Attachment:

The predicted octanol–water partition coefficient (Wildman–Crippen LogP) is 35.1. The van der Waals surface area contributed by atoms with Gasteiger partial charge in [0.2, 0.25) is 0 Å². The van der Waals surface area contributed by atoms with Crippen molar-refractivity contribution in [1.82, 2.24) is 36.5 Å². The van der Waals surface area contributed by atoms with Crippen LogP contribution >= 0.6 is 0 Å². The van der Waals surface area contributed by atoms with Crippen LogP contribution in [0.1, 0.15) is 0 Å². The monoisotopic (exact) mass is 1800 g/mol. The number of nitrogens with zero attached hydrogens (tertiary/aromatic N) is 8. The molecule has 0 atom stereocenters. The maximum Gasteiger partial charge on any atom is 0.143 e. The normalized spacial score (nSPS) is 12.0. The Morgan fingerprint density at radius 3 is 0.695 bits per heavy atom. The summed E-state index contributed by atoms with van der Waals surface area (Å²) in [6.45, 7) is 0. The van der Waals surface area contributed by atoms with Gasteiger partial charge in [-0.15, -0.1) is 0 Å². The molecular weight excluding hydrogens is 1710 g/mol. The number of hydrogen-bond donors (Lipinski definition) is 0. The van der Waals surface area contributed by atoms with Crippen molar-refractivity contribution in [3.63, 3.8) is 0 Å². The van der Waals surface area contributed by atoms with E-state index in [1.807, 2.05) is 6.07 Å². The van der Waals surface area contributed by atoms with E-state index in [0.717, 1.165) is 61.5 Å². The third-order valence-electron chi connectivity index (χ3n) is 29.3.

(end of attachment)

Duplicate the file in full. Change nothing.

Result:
The predicted octanol–water partition coefficient (Wildman–Crippen LogP) is 35.1. The van der Waals surface area contributed by atoms with Gasteiger partial charge in [0.2, 0.25) is 0 Å². The van der Waals surface area contributed by atoms with Crippen molar-refractivity contribution in [1.82, 2.24) is 36.5 Å². The van der Waals surface area contributed by atoms with Crippen LogP contribution >= 0.6 is 0 Å². The van der Waals surface area contributed by atoms with Crippen LogP contribution in [0.1, 0.15) is 0 Å². The monoisotopic (exact) mass is 1800 g/mol. The number of nitrogens with zero attached hydrogens (tertiary/aromatic N) is 8. The molecule has 0 atom stereocenters. The maximum Gasteiger partial charge on any atom is 0.143 e. The normalized spacial score (nSPS) is 12.0. The Morgan fingerprint density at radius 3 is 0.695 bits per heavy atom. The summed E-state index contributed by atoms with van der Waals surface area (Å²) in [6.45, 7) is 0. The van der Waals surface area contributed by atoms with Gasteiger partial charge in [-0.15, -0.1) is 0 Å². The molecular weight excluding hydrogens is 1710 g/mol. The number of hydrogen-bond donors (Lipinski definition) is 0. The van der Waals surface area contributed by atoms with Crippen molar-refractivity contribution in [3.63, 3.8) is 0 Å². The van der Waals surface area contributed by atoms with E-state index in [1.807, 2.05) is 6.07 Å². The van der Waals surface area contributed by atoms with E-state index in [0.717, 1.165) is 61.5 Å². The third-order valence-electron chi connectivity index (χ3n) is 29.3.